Grain-free Feeding has been in the news over the past year, and has been linked to a type of cardiomyopathy or heart disease in dogs.
I have lost track of the number of times, in the past 3 months, that clients have questioned whether they should be feeding a grain-free diet to their pets. The top questions which come up include:
- Dr., I am confused about what to feed, because I heard pets need grains from another veterinarian. Do pets really need grains in their diets?
- I have been feeding a meat and vegetable based raw diet, but do I really need to add grains now that pets are dying from grain free foods?
- Do you think I need to switch my dog to a dry food which contains rice?
The discussion I share with pet owners includes knowledge of nutrition and common sense.
Labeling and marketing pet foods has followed consumer trends. When veterinarians make recommendations to owners about what to feed pets, consumers often look for the most economical ways to meet their pets’ needs.
When I began my practice, pets were developing food allergies due to the use of grains and corn in pet food. Because vets recognized that the food was playing a role, they started recommending foods with lamb and rice. Consumer demand for lamb and rice diets led to manufacturers marketing these ingredients and substituting grains and corn with rice.
Suddenly, pet owners developed the concept that rice was good for their pets, because vets were telling people to feed foods with rice, instead of grains. Dogs didn’t need rice, but the idea spread.
In recent years, vets have suggested grain-free feeding, so pet food manufacturers have eliminated traditional grains.
The problem with trends is that they are not based on science and the evolutionary diets which dogs thrived on.
A true grain-free diet consists of meat, bone, organ meat, entrails of killed/dead herbivores with partially digested grains and grasses, some scavenged veggies and fruits, and rotting stuff with lots of bacteria and enzymes to aid digestion and absorption of minerals.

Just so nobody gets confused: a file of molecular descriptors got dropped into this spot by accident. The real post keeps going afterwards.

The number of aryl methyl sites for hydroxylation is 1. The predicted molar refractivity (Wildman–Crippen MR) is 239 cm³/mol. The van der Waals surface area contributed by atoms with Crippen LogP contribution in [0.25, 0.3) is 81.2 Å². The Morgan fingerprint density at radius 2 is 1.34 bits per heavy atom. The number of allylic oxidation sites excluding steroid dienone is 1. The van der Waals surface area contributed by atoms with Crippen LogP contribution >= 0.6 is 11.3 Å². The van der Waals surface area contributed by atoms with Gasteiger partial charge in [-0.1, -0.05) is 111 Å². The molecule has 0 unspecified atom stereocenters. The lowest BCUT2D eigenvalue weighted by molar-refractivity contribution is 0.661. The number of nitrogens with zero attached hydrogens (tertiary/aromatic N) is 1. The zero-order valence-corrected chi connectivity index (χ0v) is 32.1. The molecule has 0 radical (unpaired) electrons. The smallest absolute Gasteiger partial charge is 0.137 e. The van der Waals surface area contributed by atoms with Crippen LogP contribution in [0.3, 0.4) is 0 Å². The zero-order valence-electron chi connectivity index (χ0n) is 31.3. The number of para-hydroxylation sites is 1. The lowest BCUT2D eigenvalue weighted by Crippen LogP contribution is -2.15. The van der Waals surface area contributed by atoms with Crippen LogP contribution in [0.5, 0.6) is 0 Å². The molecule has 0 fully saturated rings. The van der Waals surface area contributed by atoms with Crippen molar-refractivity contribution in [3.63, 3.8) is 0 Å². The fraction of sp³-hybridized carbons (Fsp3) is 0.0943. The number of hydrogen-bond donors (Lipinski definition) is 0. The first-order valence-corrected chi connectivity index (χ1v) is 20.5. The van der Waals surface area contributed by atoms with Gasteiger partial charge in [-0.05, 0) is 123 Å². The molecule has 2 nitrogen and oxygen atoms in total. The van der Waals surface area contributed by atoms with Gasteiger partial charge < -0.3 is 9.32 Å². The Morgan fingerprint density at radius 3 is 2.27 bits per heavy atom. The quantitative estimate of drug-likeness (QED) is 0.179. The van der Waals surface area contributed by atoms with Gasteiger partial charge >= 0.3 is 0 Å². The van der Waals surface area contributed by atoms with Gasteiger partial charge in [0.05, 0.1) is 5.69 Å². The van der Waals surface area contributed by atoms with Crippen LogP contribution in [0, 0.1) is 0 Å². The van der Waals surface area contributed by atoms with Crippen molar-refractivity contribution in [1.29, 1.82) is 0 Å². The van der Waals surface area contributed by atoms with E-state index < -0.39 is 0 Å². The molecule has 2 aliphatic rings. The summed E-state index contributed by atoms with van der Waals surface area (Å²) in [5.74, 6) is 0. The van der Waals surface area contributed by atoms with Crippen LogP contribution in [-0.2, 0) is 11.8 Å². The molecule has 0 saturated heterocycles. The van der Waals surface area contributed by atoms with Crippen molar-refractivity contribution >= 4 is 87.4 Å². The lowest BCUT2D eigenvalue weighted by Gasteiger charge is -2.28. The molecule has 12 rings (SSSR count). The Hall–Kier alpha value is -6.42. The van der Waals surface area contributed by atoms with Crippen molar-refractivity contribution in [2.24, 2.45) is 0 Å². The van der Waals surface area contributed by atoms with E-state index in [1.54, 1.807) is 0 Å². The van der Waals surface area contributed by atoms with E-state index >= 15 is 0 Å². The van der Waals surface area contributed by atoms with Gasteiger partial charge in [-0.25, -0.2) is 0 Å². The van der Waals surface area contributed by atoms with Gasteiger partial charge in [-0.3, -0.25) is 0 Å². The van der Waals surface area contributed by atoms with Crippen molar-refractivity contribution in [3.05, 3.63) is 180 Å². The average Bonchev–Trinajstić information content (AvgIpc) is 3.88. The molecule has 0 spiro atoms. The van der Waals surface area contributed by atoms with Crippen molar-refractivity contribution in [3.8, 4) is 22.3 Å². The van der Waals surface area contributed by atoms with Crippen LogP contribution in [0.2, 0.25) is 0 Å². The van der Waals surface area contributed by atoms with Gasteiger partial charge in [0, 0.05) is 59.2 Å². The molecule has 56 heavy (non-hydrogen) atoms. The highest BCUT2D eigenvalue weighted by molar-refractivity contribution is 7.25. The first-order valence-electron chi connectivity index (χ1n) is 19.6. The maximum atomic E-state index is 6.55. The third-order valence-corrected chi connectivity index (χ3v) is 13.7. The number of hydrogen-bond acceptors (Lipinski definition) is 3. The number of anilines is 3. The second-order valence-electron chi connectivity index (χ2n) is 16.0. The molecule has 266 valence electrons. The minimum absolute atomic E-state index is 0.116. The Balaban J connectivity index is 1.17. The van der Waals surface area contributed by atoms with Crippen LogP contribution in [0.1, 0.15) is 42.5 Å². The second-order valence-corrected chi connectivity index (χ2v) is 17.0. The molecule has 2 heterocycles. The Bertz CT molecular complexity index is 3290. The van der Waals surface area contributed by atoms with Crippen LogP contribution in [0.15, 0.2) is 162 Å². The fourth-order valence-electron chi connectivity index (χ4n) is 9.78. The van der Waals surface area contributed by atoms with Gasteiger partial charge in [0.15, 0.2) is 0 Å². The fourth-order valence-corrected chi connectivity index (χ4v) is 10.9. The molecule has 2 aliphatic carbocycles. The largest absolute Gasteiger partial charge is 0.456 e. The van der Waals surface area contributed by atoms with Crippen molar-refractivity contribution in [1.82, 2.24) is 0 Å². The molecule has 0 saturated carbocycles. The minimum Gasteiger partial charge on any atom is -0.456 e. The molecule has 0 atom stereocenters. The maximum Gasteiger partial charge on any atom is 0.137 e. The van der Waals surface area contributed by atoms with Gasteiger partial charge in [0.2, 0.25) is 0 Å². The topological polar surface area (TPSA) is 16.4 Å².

Currently, many dry grain free manufacturers have substituted some of the meat protein with something called legumes. Technically they are not grains, so pet food companies can call foods “grain-free” that contain legumes (lentils, potatoes, chickpeas, peas, soybeans, and other beans).
Dogs and cats do not obtain the proper amount of amino acids from these foods, and pet food companies can use legumes to meet required protein content. Many experts feel this is causing a taurine nutrient deficiency.
My concern and opinion is that pet foods which are legume and potato-filled are high in a plant protective protein called lectin, which, according to many researchers, can cause inflammation in organs, including the hearts of humans.
If these food ingredients are producing high lectin content in a pet’s body, it is possible that heart disease is a result of too many lectins. To date, I have not read any research investigating this idea.
Regardless of whether pets can tolerate lectins, we know that animals would never select legumes over meat in their diets, and they likely lack the ability to utilize those proteins the way they absorb meat proteins.
I believe that feeding a real grain and legume-free diet should protect pets from the health problems we are seeing.
A raw or cooked diet with meat, bone, veggies, fruits, organs and fermentation products should eliminate lectins, legumes, grains and bring up the taurine content in the food.
Finally many researchers at universities are letting owners know that no one has the answers yet about the grain free problems, because they are just at the stage where people are correlating events.
Because 2 events occur, the first event is not always the cause of the second event. For example, if a person leaves bread on the table and flies appear on the bread, the bread did not cause or produce the flies. They are simply in the same place at the same time.
Carnivores fed diets which state they are grain-free have developed heart disease. No one knows if it because of the diet, as the animals have not been in a controlled study and were not tested before and after feeding their particular diets.
Additionally, large populations of pets being fed other diets have not been evaluated to see if those being fed grain-containing foods have the same rate of cardiomyopathy.
If your pet has been eating one of the diets mentioned in recent articles, schedule your pet’s health and heart exam, complete with cardiac enzyme testing Listening to the heart is not good a complete evaluation) and talk to your vet about supplements to promote health, including whole food vitamins, digestive enzymes and probiotics.